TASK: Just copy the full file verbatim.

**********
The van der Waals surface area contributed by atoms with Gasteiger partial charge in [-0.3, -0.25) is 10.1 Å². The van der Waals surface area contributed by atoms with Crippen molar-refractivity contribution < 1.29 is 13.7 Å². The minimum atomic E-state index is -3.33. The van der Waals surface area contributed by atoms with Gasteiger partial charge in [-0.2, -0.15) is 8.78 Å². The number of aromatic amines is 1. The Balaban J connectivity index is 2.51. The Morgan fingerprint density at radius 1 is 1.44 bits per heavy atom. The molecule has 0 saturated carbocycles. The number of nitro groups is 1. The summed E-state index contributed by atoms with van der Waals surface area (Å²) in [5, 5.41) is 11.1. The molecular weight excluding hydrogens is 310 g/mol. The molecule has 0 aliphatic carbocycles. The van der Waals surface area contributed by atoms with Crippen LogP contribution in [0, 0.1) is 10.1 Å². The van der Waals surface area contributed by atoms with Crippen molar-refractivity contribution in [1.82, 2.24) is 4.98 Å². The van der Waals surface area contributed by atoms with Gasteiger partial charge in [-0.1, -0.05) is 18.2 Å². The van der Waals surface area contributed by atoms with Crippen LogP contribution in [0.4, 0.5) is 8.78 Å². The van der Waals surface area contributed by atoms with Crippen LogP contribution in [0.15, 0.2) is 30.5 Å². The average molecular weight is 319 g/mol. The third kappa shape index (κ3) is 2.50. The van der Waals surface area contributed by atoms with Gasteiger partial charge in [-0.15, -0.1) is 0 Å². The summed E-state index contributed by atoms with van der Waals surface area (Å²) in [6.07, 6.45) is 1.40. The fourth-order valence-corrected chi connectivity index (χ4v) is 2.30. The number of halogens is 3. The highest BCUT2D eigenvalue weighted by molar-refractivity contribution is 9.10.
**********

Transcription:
The van der Waals surface area contributed by atoms with Gasteiger partial charge in [-0.3, -0.25) is 10.1 Å². The van der Waals surface area contributed by atoms with Crippen molar-refractivity contribution < 1.29 is 13.7 Å². The minimum atomic E-state index is -3.33. The van der Waals surface area contributed by atoms with Gasteiger partial charge in [-0.2, -0.15) is 8.78 Å². The number of aromatic amines is 1. The Balaban J connectivity index is 2.51. The Morgan fingerprint density at radius 1 is 1.44 bits per heavy atom. The molecule has 0 saturated carbocycles. The number of nitro groups is 1. The summed E-state index contributed by atoms with van der Waals surface area (Å²) in [5, 5.41) is 11.1. The molecular weight excluding hydrogens is 310 g/mol. The molecule has 0 aliphatic carbocycles. The van der Waals surface area contributed by atoms with Crippen LogP contribution in [0, 0.1) is 10.1 Å². The van der Waals surface area contributed by atoms with Crippen molar-refractivity contribution in [1.82, 2.24) is 4.98 Å². The van der Waals surface area contributed by atoms with Gasteiger partial charge in [-0.1, -0.05) is 18.2 Å². The van der Waals surface area contributed by atoms with Crippen LogP contribution in [0.4, 0.5) is 8.78 Å². The van der Waals surface area contributed by atoms with Crippen LogP contribution in [0.15, 0.2) is 30.5 Å². The average molecular weight is 319 g/mol. The third kappa shape index (κ3) is 2.50. The van der Waals surface area contributed by atoms with Gasteiger partial charge in [-0.15, -0.1) is 0 Å². The summed E-state index contributed by atoms with van der Waals surface area (Å²) in [6.07, 6.45) is 1.40. The fourth-order valence-corrected chi connectivity index (χ4v) is 2.30. The number of halogens is 3. The highest BCUT2D eigenvalue weighted by molar-refractivity contribution is 9.10.